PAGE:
The Atlanta university will raise the student employee minimum wage from $9 to $12 per hour starting in January and will cap it at $15 per hour by September 2024.
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- Student employee wages will rise incrementally from January 2023 to September 2024 from $12 to $15 per hour.
- Emory is raising wages to be more competitive and fill open positions left after relaxing COVID-19 protocols.
- The raise will cost Emory $625,000-$800,000 over the next few years.
Emory University student employees will get a pay raise starting in January.
The university announced it will raise the hourly minimum wage for undergraduate, graduate, and work-study student workers to $15, starting in January 2023 and finalizing by September 2024.
In January 2023, pay will increase to $12 an hour and then again to $13.50 an hour by September 2023. That wage will stay until it is capped at $15 in September 2024.
Students will see the pay increase during the first pay period on Jan. 8, 2023.
“Student workers play a vital role at Emory, and we’re pleased that our pay rates will better reflect their important role on our campus and continue to keep pace with the competitive employment market,” said Ravi V. Bellamkonda, provost and executive vice president for academic affairs.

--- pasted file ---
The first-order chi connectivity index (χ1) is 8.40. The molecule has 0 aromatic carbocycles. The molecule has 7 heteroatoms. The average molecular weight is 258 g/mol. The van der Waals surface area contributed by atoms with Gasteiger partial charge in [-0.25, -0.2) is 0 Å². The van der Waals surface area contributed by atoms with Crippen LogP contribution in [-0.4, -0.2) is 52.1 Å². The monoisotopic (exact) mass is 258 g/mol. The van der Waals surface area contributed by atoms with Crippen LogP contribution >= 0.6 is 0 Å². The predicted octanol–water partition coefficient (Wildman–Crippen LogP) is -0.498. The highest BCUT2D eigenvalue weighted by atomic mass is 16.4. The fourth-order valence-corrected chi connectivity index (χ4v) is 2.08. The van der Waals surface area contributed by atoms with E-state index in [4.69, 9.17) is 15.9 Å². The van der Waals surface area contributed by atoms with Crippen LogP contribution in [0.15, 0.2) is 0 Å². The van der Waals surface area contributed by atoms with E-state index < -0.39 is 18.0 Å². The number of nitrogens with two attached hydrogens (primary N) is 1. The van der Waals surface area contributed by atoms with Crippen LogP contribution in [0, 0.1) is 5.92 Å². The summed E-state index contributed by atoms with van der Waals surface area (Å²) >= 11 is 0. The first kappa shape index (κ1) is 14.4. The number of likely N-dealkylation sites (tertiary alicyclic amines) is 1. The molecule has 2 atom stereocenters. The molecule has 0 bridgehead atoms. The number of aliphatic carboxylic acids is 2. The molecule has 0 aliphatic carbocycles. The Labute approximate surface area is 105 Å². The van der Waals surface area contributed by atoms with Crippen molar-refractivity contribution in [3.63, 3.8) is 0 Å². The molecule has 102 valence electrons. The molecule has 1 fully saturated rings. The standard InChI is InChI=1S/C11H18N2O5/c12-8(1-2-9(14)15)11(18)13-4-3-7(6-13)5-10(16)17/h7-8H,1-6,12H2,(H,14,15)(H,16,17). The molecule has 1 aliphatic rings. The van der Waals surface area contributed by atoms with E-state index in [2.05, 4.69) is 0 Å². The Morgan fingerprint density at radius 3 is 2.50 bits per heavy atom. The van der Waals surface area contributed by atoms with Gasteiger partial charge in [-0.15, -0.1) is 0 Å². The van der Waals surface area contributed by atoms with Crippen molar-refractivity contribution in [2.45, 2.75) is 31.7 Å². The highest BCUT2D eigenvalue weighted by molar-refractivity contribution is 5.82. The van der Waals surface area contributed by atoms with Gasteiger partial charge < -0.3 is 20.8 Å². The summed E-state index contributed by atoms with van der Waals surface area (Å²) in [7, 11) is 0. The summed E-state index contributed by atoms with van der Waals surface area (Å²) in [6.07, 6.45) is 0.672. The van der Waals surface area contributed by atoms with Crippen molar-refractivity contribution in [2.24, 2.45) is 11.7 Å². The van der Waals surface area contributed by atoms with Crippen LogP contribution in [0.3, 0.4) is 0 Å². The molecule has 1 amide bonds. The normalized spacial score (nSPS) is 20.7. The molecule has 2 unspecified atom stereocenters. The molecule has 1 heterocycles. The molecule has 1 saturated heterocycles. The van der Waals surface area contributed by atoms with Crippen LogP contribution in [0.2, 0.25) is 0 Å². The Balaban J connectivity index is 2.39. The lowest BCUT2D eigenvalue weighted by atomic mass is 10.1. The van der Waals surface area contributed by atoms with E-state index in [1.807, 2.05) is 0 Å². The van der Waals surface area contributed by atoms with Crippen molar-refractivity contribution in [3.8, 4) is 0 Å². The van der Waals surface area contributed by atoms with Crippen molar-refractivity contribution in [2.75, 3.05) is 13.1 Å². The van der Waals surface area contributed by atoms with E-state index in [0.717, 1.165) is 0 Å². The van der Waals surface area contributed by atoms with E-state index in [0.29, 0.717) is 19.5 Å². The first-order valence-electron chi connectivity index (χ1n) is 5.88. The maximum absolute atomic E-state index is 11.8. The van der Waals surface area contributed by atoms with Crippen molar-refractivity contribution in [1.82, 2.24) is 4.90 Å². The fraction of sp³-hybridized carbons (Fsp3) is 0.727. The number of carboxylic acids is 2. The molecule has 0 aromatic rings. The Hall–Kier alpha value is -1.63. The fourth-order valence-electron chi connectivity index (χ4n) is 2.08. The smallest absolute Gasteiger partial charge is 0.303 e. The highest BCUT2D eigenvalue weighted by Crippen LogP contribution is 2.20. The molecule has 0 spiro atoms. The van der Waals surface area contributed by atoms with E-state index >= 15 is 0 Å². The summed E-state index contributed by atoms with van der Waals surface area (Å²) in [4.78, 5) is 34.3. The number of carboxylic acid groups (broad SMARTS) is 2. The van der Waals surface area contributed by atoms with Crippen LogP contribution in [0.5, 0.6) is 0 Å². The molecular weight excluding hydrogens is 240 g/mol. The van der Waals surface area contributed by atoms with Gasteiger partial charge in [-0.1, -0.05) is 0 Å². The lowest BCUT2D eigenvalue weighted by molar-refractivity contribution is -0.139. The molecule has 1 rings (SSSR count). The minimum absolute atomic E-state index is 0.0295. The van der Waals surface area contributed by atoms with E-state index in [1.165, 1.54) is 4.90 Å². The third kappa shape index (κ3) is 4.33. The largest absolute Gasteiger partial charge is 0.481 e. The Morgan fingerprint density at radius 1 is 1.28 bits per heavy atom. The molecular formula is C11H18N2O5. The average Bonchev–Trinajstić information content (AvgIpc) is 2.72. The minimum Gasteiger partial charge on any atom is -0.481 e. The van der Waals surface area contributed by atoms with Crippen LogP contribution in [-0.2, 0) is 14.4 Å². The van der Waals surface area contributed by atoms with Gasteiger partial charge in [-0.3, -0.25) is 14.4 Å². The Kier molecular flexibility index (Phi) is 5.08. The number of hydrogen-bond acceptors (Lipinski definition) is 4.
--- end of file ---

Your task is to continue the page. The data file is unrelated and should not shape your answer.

According to the school’s press release, Emory approved the change on Nov. 28 to make wages competitive after low employment and many open positions after COVID-related restrictions ended.
Before the change, wages varied from an hourly minimum of $9-$12, with each hiring unit setting individual pay rates. Now, all student wages will be managed by human resources to guarantee competitiveness.
“Just as the job market for Emory alums is strong, so is demand for our current students. It’s important we stay competitive to ensure we attract and retain our student workers,” said Theresa Milazzo, vice president for human resources.
Emory, which is located in Atlanta, employs just over 5,000 students. This series of raises will cost the university about $625,000-$800,000 before it eventually becomes part of the overall operating budget.
“Emory units want to hire student workers whenever possible — it’s a great way to support our students, and Federal Work-Study Program contributions often make hiring students a cost-effective option as well. It’s truly a win-win situation,” said Milazzo.